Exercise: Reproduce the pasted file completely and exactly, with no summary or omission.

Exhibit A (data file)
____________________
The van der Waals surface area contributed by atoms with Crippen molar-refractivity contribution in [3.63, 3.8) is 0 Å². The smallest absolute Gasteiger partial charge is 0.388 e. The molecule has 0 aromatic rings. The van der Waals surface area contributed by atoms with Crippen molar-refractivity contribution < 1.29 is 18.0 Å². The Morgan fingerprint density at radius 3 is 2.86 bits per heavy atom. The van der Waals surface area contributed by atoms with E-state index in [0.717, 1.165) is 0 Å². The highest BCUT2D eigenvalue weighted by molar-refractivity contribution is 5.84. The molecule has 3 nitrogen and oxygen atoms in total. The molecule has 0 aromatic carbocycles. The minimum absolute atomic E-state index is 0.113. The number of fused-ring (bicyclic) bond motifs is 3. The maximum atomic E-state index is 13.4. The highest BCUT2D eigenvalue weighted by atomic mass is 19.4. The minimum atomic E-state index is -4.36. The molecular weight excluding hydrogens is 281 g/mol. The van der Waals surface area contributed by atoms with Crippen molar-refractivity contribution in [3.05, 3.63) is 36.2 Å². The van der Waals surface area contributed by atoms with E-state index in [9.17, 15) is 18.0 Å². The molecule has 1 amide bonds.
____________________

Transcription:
The van der Waals surface area contributed by atoms with Crippen molar-refractivity contribution in [3.63, 3.8) is 0 Å². The smallest absolute Gasteiger partial charge is 0.388 e. The molecule has 0 aromatic rings. The van der Waals surface area contributed by atoms with Crippen molar-refractivity contribution < 1.29 is 18.0 Å². The Morgan fingerprint density at radius 3 is 2.86 bits per heavy atom. The van der Waals surface area contributed by atoms with E-state index in [0.717, 1.165) is 0 Å². The highest BCUT2D eigenvalue weighted by molar-refractivity contribution is 5.84. The molecule has 3 nitrogen and oxygen atoms in total. The molecule has 0 aromatic carbocycles. The minimum absolute atomic E-state index is 0.113. The number of fused-ring (bicyclic) bond motifs is 3. The maximum atomic E-state index is 13.4. The highest BCUT2D eigenvalue weighted by atomic mass is 19.4. The minimum atomic E-state index is -4.36. The molecular weight excluding hydrogens is 281 g/mol. The van der Waals surface area contributed by atoms with Crippen molar-refractivity contribution in [3.05, 3.63) is 36.2 Å². The van der Waals surface area contributed by atoms with E-state index in [9.17, 15) is 18.0 Å². The molecule has 1 amide bonds.